Polynesian performances star in Pacific ethKnowcentrix at October Gallery

By Anne Field | 15 September 2009

Exhibition: ethKnowcentrix, The October Gallery, London, until October 10 2009

Chili Hawes, Director of international avante-garde artists' haunt The October Gallery, has always supported Polynesian artists, but ethKnowcentrix is her first show of forces from New Zealand.

Featuring four leading lights from Aotearoa and the Pacific Islands, the exhibition aims to explore the ethnographic gaze through a mix of visual artwork and performances, and to confront and reciprocate Western views towards these cultures. The works all reflect a somewhat exoticised concept of Polynesians and native New Zealanders.

A picture of a photo of a man in a suit with tribal signs painted on his face

Lisa Reihana, Dandy. Digital photograph on aluminium

The entrance hosts a large traditional ceremonial dress made from tapa, a paper-like cloth from a native tree of New Zealand. The sidewall hangs a series of self portraits by Shigeyuki Kihara, the first living artist from the South Pacific to hold a solo exhibition at New York’s Metropolitan Museum of Art.

They depict Kihara as characters from Samoan stories, set in hyper-saturated colours against dark Caravaggesque backgrounds. The works subvert expectations, as Kihara is a fa'afafine – a biological male who lives as women, an established role in Samoan society.

A picture of a woman dressed in green, pink and orange tribeswoman wear with green hair

Rosanna Raymond, Rave on Maiden. Digital print on Dibond perspex. Kerry Brown

Floating above visitors, George Nuku's sculptural works, derived from traditional Maori symbols, are released from their display cases in a signal that their cultural significance cannot be constrained to museum definitions.

Nuku's use of perspex for the Maori carvings is a graceful and thoughtful reinterpretation. The wall opposing Kihara's works contains digital photographs of male ancestral deities, or atua, by Lisa Reihana.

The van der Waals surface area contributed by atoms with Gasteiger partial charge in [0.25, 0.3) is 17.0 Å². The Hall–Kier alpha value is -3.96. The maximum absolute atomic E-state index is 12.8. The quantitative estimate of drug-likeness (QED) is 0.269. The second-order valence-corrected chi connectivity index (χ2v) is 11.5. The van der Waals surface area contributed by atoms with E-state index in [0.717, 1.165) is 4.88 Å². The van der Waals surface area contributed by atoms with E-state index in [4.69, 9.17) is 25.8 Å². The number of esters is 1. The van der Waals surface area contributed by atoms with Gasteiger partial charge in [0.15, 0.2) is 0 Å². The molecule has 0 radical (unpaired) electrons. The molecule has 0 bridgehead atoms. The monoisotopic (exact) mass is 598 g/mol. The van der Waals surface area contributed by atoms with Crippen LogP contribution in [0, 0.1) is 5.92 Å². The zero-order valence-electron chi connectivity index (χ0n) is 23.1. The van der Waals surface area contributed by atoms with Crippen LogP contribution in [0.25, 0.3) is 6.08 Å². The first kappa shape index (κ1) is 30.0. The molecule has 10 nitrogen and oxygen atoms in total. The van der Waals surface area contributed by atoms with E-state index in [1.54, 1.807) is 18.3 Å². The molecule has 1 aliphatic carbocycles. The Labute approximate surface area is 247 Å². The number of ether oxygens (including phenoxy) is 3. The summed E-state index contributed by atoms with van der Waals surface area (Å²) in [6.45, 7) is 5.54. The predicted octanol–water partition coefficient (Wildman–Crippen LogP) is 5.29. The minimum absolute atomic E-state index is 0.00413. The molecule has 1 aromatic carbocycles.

A picture of an aboriginal woman in shadows wearing a floral headdress

Shigeyuki Kihara, Tonumaipe'a, How she was Saved by the Bat, Faleaitu, House of Spirits Series. C-print on Dibond aluminium. Sean Coyle

The Dandy, a digital photographic work used on the cover of the exhibition, is a striking image of a Maori with a Ta Moko facial tattoo in 19th century European dress.

The adjoining room displays Rosanna Raymond's sexually-charged photographic images of "Dusky Maidens" in traditional dress. During the course of the exhibition, Raymond’s work will evolve with performance, costume, body adornment, poetry, film and photography to celebrate the female spirit.

A picture of a silver Maori patterned carving

George Nuku (2009), Outer Space Marae, Whare Mata Whao o Rua (House Carved Twice). Perspex, paua, haliotis shell and paint

Although it is worth visiting the works without the crowds that attended the exhibition opening, the Polynesian performances enhanced the tangibility of traditional New Zealand culture.

In fact, many of the visual artworks feel constrained in a conventional gallery setting, working best in tandem with the performances.

A picture of a naked man floating in the cosmos of space

Lisa Reihana, Ranginui (2007). Digital photograph on aluminium

"People want to feel there is a little wild in their lives, especially for those of us living in the city," says Hawes. A trip to the Gallery for one of the artist's talks – particularly the Proporaki (farewell) celebration – will definitely fulfil that desire.

Artists' Talk takes place on September 15, 6.30pm. Poroporoaki (Farewell) runs October 10, 3pm. Admission to both events free, call 20 7242 7367 or visit the Gallery online for more details.

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